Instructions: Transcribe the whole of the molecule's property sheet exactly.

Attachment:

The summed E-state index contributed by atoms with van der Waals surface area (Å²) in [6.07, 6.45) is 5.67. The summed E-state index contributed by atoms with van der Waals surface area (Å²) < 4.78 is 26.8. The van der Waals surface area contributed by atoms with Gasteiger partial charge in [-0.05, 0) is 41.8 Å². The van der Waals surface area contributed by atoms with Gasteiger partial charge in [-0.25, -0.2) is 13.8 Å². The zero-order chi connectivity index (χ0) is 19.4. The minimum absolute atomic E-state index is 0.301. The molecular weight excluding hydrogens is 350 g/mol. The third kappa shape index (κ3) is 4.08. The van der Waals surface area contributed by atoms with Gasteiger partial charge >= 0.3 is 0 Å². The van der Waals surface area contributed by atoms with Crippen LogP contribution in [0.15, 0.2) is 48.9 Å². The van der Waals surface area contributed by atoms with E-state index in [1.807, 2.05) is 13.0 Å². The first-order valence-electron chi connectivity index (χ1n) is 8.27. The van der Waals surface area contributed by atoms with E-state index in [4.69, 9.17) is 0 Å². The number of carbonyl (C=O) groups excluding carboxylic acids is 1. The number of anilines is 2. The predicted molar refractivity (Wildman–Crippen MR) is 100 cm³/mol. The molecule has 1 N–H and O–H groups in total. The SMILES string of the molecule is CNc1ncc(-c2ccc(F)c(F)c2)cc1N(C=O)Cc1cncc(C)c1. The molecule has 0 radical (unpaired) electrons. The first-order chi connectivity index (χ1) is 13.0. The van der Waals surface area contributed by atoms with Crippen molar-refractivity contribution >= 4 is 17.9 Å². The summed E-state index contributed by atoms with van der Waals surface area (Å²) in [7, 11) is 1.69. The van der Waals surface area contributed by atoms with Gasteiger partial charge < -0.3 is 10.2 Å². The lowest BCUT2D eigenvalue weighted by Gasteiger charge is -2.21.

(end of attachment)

The summed E-state index contributed by atoms with van der Waals surface area (Å²) in [6.07, 6.45) is 5.67. The summed E-state index contributed by atoms with van der Waals surface area (Å²) < 4.78 is 26.8. The van der Waals surface area contributed by atoms with Gasteiger partial charge in [-0.05, 0) is 41.8 Å². The van der Waals surface area contributed by atoms with Gasteiger partial charge in [-0.25, -0.2) is 13.8 Å². The zero-order chi connectivity index (χ0) is 19.4. The minimum absolute atomic E-state index is 0.301. The molecular weight excluding hydrogens is 350 g/mol. The third kappa shape index (κ3) is 4.08. The van der Waals surface area contributed by atoms with Gasteiger partial charge >= 0.3 is 0 Å². The van der Waals surface area contributed by atoms with Crippen LogP contribution in [0.15, 0.2) is 48.9 Å². The van der Waals surface area contributed by atoms with E-state index in [1.807, 2.05) is 13.0 Å². The first-order valence-electron chi connectivity index (χ1n) is 8.27. The van der Waals surface area contributed by atoms with E-state index in [4.69, 9.17) is 0 Å². The number of carbonyl (C=O) groups excluding carboxylic acids is 1. The number of anilines is 2. The predicted molar refractivity (Wildman–Crippen MR) is 100 cm³/mol. The molecule has 1 N–H and O–H groups in total. The SMILES string of the molecule is CNc1ncc(-c2ccc(F)c(F)c2)cc1N(C=O)Cc1cncc(C)c1. The molecule has 0 radical (unpaired) electrons. The first-order chi connectivity index (χ1) is 13.0. The van der Waals surface area contributed by atoms with Crippen molar-refractivity contribution >= 4 is 17.9 Å². The summed E-state index contributed by atoms with van der Waals surface area (Å²) in [7, 11) is 1.69. The van der Waals surface area contributed by atoms with Gasteiger partial charge < -0.3 is 10.2 Å². The lowest BCUT2D eigenvalue weighted by Gasteiger charge is -2.21.